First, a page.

7. Generally speaking, there are three requirements for the evidence to be admissible in the court. (a) Authentication, (b) the best evidence rule, and (c) exceptions to the hearsay rule. Authentication means showing a true copy of the original, best evidence means presenting the original, and the allowable exceptions are when a confession, business, or official records are involved. Authentication appears to be the most commonly used rule, but experts disagree over what is the most essential, or most correct, element of this in practice. Some say documentation (of what has been done); others say preservation (or integrity of the original); and still others say authenticity (the evidence being what you say it is). Good arguments could be made for the centrality of each, or all, as the standard in computer forensic law. In addition, the U.S. courts require the legality of the evidence; it must be obtained in accordance with the laws governing search and seizure, including laws expressed in the U.S. and state legislations. Some legislation sets special rules to admissible the digital evidence. Starting by rule 401, the evidence is defined ‘as having any tendency to make the existence of any fact that is of consequence to the determination of the action more probable or less probable than it would be without the evidence’.
While rule 402 of the federal rule of evidence states that ‘All relevant evidence is admissible, except as otherwise provided by the Constitution of the United States, by Act of Congress, by these rules, or by other rules prescribed by the Supreme Court pursuant to statutory authority. Evidence which is not relevant is not admissible.
8. When these rules are still not clear, there are some requirements and precautions that should be followed by investigators. The IACIS provides some of these requirements to its members, to ensure that competent, professional forensic examinations:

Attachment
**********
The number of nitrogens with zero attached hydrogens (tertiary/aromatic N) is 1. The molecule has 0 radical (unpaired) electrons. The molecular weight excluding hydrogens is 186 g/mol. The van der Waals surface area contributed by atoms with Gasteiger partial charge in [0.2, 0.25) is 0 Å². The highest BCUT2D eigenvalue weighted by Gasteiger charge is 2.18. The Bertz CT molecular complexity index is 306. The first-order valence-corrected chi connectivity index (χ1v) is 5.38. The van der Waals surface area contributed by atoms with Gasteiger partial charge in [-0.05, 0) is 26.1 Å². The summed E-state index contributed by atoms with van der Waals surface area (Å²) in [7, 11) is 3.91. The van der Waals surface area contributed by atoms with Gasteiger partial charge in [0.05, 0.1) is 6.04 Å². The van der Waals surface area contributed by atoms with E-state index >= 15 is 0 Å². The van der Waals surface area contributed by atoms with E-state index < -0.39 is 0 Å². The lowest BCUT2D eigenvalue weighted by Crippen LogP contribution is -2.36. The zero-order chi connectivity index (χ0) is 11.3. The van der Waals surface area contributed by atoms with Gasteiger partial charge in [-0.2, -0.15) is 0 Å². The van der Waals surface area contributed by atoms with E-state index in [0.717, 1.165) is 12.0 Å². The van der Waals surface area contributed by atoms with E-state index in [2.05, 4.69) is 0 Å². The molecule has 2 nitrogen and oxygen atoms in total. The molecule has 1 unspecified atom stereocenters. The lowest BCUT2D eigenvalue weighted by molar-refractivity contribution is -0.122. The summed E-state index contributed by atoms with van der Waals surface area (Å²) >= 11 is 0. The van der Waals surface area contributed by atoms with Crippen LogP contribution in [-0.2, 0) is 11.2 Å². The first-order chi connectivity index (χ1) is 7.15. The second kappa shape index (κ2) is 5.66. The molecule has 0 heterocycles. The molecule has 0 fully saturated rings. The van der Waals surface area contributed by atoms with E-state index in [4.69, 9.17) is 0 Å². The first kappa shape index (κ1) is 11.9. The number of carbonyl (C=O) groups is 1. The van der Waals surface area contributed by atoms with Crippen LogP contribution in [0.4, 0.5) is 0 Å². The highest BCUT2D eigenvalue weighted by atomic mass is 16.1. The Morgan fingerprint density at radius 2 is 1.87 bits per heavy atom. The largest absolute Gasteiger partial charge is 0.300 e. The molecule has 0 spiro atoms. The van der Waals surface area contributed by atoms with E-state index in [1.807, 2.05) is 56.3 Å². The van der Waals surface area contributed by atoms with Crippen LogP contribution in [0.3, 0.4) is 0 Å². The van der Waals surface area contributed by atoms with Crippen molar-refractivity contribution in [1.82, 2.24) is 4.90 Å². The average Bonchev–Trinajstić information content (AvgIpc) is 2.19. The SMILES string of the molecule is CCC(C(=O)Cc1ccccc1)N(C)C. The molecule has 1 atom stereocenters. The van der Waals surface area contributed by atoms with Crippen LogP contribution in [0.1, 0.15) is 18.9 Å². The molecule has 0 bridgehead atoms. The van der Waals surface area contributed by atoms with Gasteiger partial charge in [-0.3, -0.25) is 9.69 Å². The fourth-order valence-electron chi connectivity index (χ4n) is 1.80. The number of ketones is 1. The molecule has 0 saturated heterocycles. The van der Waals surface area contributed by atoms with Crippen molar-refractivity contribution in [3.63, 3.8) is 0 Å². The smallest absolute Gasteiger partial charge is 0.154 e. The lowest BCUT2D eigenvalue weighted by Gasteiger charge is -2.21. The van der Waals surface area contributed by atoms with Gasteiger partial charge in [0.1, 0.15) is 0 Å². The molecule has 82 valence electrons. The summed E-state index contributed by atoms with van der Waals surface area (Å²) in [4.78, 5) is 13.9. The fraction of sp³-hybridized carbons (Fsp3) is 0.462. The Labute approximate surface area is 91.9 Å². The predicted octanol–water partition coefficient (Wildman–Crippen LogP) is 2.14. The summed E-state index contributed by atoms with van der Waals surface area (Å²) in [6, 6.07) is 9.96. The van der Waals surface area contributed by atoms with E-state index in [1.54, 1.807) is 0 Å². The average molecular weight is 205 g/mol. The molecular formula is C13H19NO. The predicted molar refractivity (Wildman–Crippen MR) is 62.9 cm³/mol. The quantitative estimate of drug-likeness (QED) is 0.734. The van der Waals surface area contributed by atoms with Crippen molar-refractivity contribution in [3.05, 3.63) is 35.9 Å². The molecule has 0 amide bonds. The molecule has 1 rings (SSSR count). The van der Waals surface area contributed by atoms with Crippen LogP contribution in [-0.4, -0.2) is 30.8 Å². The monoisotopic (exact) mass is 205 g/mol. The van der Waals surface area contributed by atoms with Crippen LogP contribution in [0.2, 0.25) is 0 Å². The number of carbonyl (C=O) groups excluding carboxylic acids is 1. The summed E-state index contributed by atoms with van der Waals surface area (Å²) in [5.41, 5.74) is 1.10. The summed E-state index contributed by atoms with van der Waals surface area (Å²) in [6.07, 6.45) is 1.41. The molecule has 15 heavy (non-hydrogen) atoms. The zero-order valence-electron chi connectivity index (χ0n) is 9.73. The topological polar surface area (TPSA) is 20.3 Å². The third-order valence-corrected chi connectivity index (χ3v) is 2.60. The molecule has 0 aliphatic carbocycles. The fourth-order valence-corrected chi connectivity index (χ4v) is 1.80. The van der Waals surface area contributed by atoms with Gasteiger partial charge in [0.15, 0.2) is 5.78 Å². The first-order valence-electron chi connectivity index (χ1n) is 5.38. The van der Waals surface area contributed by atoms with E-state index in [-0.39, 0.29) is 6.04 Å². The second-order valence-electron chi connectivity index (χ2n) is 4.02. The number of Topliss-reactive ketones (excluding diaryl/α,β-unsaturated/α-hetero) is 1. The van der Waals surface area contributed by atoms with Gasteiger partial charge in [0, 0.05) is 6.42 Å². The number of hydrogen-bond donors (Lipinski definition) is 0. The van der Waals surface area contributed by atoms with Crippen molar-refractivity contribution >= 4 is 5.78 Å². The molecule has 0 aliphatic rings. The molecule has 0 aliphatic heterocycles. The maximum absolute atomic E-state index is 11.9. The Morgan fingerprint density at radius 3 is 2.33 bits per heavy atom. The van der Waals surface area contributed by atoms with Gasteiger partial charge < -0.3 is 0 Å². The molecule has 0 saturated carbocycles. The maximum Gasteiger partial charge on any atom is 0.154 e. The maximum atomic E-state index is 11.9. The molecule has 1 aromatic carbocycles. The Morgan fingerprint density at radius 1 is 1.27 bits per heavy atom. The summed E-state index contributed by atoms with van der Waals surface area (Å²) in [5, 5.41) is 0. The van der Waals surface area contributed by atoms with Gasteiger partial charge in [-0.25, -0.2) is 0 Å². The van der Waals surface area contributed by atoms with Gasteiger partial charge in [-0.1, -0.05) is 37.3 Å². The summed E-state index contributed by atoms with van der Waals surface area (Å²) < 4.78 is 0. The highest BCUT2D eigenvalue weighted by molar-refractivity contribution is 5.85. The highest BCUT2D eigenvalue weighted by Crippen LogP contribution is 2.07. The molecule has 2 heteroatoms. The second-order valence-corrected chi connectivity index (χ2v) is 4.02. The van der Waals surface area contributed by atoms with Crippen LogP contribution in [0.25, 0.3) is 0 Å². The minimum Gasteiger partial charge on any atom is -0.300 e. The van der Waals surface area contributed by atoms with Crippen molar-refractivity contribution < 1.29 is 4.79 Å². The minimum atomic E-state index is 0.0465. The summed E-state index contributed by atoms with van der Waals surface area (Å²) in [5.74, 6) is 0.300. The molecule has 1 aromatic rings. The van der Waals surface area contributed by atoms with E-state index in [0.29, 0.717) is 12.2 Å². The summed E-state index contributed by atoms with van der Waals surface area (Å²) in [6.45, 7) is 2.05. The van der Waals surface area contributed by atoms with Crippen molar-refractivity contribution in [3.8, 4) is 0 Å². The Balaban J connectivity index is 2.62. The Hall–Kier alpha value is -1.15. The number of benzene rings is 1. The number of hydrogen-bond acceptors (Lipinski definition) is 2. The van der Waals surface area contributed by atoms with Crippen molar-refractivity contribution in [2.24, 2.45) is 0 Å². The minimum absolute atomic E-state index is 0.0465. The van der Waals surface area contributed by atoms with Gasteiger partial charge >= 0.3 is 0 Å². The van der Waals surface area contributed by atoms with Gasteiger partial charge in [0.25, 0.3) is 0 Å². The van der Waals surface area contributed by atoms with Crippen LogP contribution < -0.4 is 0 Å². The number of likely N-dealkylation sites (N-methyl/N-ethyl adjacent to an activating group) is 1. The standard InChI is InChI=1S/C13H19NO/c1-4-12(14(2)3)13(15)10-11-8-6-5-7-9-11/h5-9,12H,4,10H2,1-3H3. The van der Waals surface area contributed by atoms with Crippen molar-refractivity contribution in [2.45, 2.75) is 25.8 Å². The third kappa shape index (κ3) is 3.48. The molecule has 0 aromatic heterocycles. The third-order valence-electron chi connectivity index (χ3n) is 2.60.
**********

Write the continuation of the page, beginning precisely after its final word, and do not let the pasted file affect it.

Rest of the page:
- Forensically sterile examination media must be used.
- The examination must maintain the integrity of the original media.
- Printouts, copies of data and exhibits resulting from the examination must be properly marked, controlled and transmitted.
Searching and Seizing the Digital Evidence
9. The first successful step in searching and seizing the digital evidence is to know and understand well what will be searched and seized. Secondly, investigators and law enforcement officers doing these steps must have a warrant to search, which covers the location and description of the system.Thirdly, the digital evidence shall be well seized when it is located.
A: Items that can be searched and/or seized
10. When speaking about searching or seizing computers, we usually do not refer to the CPU (Central Processing Unit) only; computer is useless without the devices that allow for input (e.g., the Keyboard or the mouse) and output (e.g., a monitor or printer) of Information. These devices are known as "peripherals,"' and they are an integral part of any "computer system. It means "[t]he input/output units and auxiliary storage units of a computer system, attached by cables to the central processing unit.
11. Thus, searching and seizing the Digital Evidence in computers will often refer to the hardware, software, and data contained in the main unit. Printers, external modems (attached by cable to the main unit), monitors, and other external attachments will be referred to collectively as "peripherals" and discussed individually where appropriate. When we are referring to both the computer and all attached peripherals as one huge package, we will use the term "computer system." "Information" refers to all the information on a computer system, including both software applications and data.
Software is the term used to describe all of the programs we use when we employ the computer for some task; it is usually delivered to us on either one or more small magnetic disks or CD-ROMs.There are two basic categories of software: system software and application software. System software consists of the programs that manage our operation of the computer; while application software consists of the programs that allow us to work on higher-level tasks. They all compose the evidence searched.
12. Hardware searches are not conceptually difficult. Like searching for weapons, the items sought are tangible. They occupy physical space and can be moved in familiar ways. Searches for data and software are far more complex. For purposes of clarity, these types of searches must be examined in two distinct groups: (1) searches where the information sought is on the computer at the search scene and (2) searches where the information sought has been stored off-site, and the computer at the search scene is used to access this off-site location.
13. In some cases, the distinction is...